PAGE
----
San Jose passes stricter RV, homeless encampment policies around schools

Lauren Martinez Image
Wednesday, April 10, 2024
SJ passes stricter RV, homeless encampment policies around schools
San Jose unanimously passed stricter RV and homeless encampment policies around schools, piloting three campuses impacted the most.

SAN JOSE, Calif. (KGO) -- San Jose unanimously passed stricter RV and encampment policies around schools, piloting three campuses impacted the most.

On Educational Park Drive in East San Jose, a row of RV's and large vehicles are parked right outside school gates.

On Tuesday, city council members unanimously passed three ordinances that limit RV parking and encampments.

Mayor Matt Mahan says the goal is to make schools safer.

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"I just want to assure folks the intention is not to criminalize homelessness but it is to delineate areas where folks cannot be and in other areas provide services and do our best to focus our limited resources on expanding the safe, managed places where people can go," Mahan said.

One ordinance approved Tuesday makes a formal ban on 'School Clearance Zones' prohibiting encampments 150 feet within schools.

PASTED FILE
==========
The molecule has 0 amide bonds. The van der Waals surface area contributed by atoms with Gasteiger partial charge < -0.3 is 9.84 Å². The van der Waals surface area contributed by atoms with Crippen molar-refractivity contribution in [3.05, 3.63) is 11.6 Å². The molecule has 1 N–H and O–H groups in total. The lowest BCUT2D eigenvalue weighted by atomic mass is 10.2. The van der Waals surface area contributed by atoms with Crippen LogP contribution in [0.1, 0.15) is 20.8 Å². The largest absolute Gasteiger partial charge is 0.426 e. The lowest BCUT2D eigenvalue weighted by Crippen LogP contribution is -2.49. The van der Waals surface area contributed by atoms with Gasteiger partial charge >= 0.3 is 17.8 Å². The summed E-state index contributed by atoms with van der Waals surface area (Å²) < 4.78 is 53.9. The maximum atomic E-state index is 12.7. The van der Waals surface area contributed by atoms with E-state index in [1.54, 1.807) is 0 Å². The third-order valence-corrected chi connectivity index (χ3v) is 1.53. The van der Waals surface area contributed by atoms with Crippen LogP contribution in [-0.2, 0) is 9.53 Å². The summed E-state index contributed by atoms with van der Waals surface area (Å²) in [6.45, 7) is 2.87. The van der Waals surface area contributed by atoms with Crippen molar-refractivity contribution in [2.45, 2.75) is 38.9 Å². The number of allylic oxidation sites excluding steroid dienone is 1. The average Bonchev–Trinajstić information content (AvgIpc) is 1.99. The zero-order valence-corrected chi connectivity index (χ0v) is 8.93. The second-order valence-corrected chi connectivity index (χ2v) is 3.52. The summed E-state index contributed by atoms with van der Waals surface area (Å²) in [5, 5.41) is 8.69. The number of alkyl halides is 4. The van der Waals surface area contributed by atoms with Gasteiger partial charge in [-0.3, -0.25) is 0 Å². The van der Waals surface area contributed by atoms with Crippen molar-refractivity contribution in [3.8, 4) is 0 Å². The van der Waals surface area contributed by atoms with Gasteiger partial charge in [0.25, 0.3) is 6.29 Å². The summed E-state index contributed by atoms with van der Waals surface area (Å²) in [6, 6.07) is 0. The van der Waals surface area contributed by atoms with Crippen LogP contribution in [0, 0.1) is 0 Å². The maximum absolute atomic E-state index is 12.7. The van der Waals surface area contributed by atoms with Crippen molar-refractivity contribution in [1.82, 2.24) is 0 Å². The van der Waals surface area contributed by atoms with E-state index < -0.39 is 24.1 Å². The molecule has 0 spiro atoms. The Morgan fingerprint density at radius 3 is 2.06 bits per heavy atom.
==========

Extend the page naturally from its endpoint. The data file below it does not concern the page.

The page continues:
Another ordinance passed gives the city the towing authority for oversized vehicles whether or not they are lived in.

The city says they will pilot three specific schools that are impacted the most regarding oversized vehicles including KIPP San Jose Collegiate, Shirakawa Elementary School and Challengers School Berryessa.

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During Tuesday's meeting, John Ristow said the pilot program will allow the city to see how they will need to enforce it at other schools.

"I want to make sure that council and mayor knew that there will be some implementation of the pilot locations for the three schools will be able to move forward even this year for a relatively short timeframe," Ristow said. "Beyond that, that's going to require additional resources that will come through the budget process."

Ristow went on to say the pilot program will allow them to scale, understand how do to it, and how much it might cost should it get funded.

Some homeless advocates say these large vehicles are the only thing that keeps people sheltered.

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"The RV parking sites are one - not big enough and they have too many barriers and they're turning down people that are applying," one speaker said.

The Mayor and students from Kipp San Jose Collegiate say the new policies are not meant to criminalize homelessness.

Alfredo Hernandez, a senior at Kipp Collegiate, helped lead the charge last May to create change at his school. His coalition of students reached out to City Council member Peter Ortiz and Mayor Mahan.

Hernandez said incidents of homeless trespassing on campus or altercations as students leave campus pushed him to make sure officials know this should not be tolerated.

"I am hopeful for the future and I'm also hopeful that schools across San Jose will be very secure and safe because of this," Hernandez said.

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